Like Easter, Memorial Day and Juneteenth, the Fourth of July will be little different this year.
Neighborhood barbecues aren’t advised; all but a few fireworks shows across the state have been canceled; pro sports are on hold; bars have been shut down; and even gaudy mailers attempting to drum up business at the car lot are nowhere to be seen.
Still, there’re ways to celebrate Independence Day in the coronavirus era on a smaller scale, and there’s a heap of advocates in the Capitol who, in some small way, helped ensure the nations 244th birthday is a smash.
Here’s a look at the “Fourth of July in Lobbying.”
Other than the flag, fireworks are perhaps the most iconic symbol of Independence Day. Just a few days ago, it was legal to buy ‘em, but illegal to light ‘em. Plus, depending on what part of the state you’re in, shooting off bottle rockets could start a major blaze.
The old ban ban required buyers to sign a form saying they would use fireworks to scare birds on a farm — a claim that only a few Floridians can make in earnest. But legislators passed a bill doing away with the pretense during the 2020 Legislative Session.
Legal or not, fireworks displays mean firefighters will be on duty to ensure any fires get put out quickly.
When the Florida Professional Firefighters needs some help in Tallahassee, they turn to Screven Watson of Screven Watson & Associates. That relationship bore fruit this year, with Gov. Ron DeSantis lending his signature to a bill that will help firefighters and other first responders get counseling to manage the stresses related to their occupation.
For a lot of Americans, a festive Fourth means imbibing.
Florida’s beer and spirit industry is a big one — from renowned craft breweries such as Cigar City, to nascent distilleries such St. Augustine Distillery. Macro brews operations have a major footprint in the Sunshine State, too.
For its lobbying needs, the Beer Industry of Florida has tapped Brian Bautista, Laura Boehmer, David Browning, Nelson Diaz, Mercer Fearington, Seth McKeel, Sydney Ridley, David Shepp and Clark Smith of The Southern Group.
The association also has its president, Justin Hollis, and former House Speaker Steve Crisafulli in their corner.
St. Augustine Distillery, meanwhile, has John Harris, Joe Salzverg, Robert Stuart and Jason Unger of GrayRobinson while St. Petersburg Distillery has retained Bill Rubin, Heather Turnbull, and Christopher Finkbeiner of Rubin, Turnbull & Associates.
Another homegrown association with a seat at the bar is the Florida Independent Spirits Association, which has been represented by Ramba Consulting Group and SKD Consulting Group since 2015. They’ve since brought on the advocates at Nortelus Roberts Group and ADF Consulting.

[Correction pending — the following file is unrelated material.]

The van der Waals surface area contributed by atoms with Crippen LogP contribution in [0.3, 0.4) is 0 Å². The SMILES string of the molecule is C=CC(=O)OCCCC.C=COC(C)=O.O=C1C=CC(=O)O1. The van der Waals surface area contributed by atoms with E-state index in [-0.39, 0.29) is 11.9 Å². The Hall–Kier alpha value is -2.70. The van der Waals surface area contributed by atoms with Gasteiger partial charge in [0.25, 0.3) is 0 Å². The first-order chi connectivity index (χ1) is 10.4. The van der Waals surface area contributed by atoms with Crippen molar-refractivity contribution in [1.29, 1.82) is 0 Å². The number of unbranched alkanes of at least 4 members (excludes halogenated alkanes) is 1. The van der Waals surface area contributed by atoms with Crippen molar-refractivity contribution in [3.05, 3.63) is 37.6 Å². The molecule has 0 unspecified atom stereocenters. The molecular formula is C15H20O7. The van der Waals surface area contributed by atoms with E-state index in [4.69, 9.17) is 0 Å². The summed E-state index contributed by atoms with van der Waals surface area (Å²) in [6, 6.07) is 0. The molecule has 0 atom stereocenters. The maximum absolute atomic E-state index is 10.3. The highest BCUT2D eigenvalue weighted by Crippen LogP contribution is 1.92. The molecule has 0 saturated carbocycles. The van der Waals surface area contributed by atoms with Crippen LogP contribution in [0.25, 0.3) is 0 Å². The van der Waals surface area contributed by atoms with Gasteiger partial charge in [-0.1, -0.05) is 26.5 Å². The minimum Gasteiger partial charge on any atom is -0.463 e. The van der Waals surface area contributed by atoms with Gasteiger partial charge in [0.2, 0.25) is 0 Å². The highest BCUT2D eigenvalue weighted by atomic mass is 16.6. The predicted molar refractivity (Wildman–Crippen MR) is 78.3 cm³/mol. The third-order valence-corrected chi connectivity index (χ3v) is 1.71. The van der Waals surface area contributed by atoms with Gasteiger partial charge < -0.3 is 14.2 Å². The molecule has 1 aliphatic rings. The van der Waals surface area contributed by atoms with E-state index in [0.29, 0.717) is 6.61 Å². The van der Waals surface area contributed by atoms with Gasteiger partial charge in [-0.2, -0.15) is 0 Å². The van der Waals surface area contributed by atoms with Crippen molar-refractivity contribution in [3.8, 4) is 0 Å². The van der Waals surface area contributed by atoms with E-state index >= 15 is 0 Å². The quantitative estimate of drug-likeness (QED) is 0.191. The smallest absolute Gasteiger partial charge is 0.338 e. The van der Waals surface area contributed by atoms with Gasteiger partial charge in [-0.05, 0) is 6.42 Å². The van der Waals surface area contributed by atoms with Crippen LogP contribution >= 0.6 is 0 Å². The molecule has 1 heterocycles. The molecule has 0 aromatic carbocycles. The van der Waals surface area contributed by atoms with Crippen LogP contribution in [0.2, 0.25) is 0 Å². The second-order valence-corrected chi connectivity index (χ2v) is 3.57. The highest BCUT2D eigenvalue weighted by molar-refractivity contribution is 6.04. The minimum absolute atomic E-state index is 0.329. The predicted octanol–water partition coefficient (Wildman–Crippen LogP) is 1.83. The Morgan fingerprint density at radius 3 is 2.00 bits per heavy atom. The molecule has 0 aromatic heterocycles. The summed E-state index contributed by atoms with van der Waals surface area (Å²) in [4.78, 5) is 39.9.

Normally celebratory excess would warrant taking a cab or, more likely, an Uber to and from the bar. While that’s not the case this year, drivers will still be on the road ensuring customers can snag a bite to eat with a no-contact handoff through UberEats.
The ride-hailing company has an extensive lobbying corps, with nearly 30 advocates helping them out in the Capitol complex, including the teams at Colodny Fass, The Fiorentino Group, Floridian Partners, GrayRobinson, Liberty Partners of Tallahassee, Pittman Law Group, RSA Consulting Group and Rubin, Turnbull & Associates are all pitching in to help in-housers Javi Correoso and Stephanie Smith.
The platoon of lobbyists delivered Uber — and drivers — a big win by helping get a bill allowing illuminated ads atop ride-share vehicles passed and signed into law.
But wait… what about “rockets red glare” and “the bombs bursting in air”? Who lobbies for them?
For the former, look no further than Taylor Biehl and Jeff Sharkey. The duo represent SpaceX, which recently transported a pair of astronauts from the Space Coast to the International Space Station.
For the latter, there’s Lockheed Martin, which has a massive presence in Central Florida. The defense company is loaded for bear with Michael Huey, Ty Jackson, George Levesque, Jessica Love and Todd Steibly of GrayRobinson walking the halls in Tallahassee.
And then there are the lobbyists for freedom itself: the American Civil Liberties Union of Florida. They’ve got Pamela Fort of The Commerce Group and in-house lobbyist Kara Gross on watch to make sure lawmakers respect the constitutional rights of us all.
If Paul Revere-style muskets are your thing, those Bill of Rights enthusiasts at the National Rifle Association are, as ever, represented by 2nd Amendment stalwart and Adams Street staple Marion Hammer, who also represents the United Sportsmen of Florida.
If they aren’t, maybe the Everytown for Gun Safety Action Fund is more your speed. They’ve been represented by Matt Bryan, David Daniel, Thomas Griffin, Jeff Hartley, Lisa Hurley, Jim Naff and Teye Reeves of Smith Bryan & Myers four years and counting.
The Fourth of July falls on a Saturday this year, so most won’t get to enjoy a long weekend. Still, there’s enough time to sneak in a short trip.
With the ongoing pandemic, it’d be smart to travel by car rather than book a flight. Maybe opt for an Airbnb, too, to keep in line with social distancing guidelines.
For decades, motorists have relied on AAA for peace of mind when they hit the highway. The association has The Southern Group in its corner.
The Southern Group reps Airbnb, too, but they’re not doing the job alone. The premiere vacation rental company has a long list of lobbyists, including in-housers Viviana Jordan, Tom Martinelli and Joseph Leonard; Lori Killinger of Lewis Longman & Walker; and Robert Hawken of Leath Consulting.
However you celebrate in the Sunshine State, the holiday is good reminder that the nation has made it through tough periods, including the Revolutionary War, and it will make it through the pandemic too.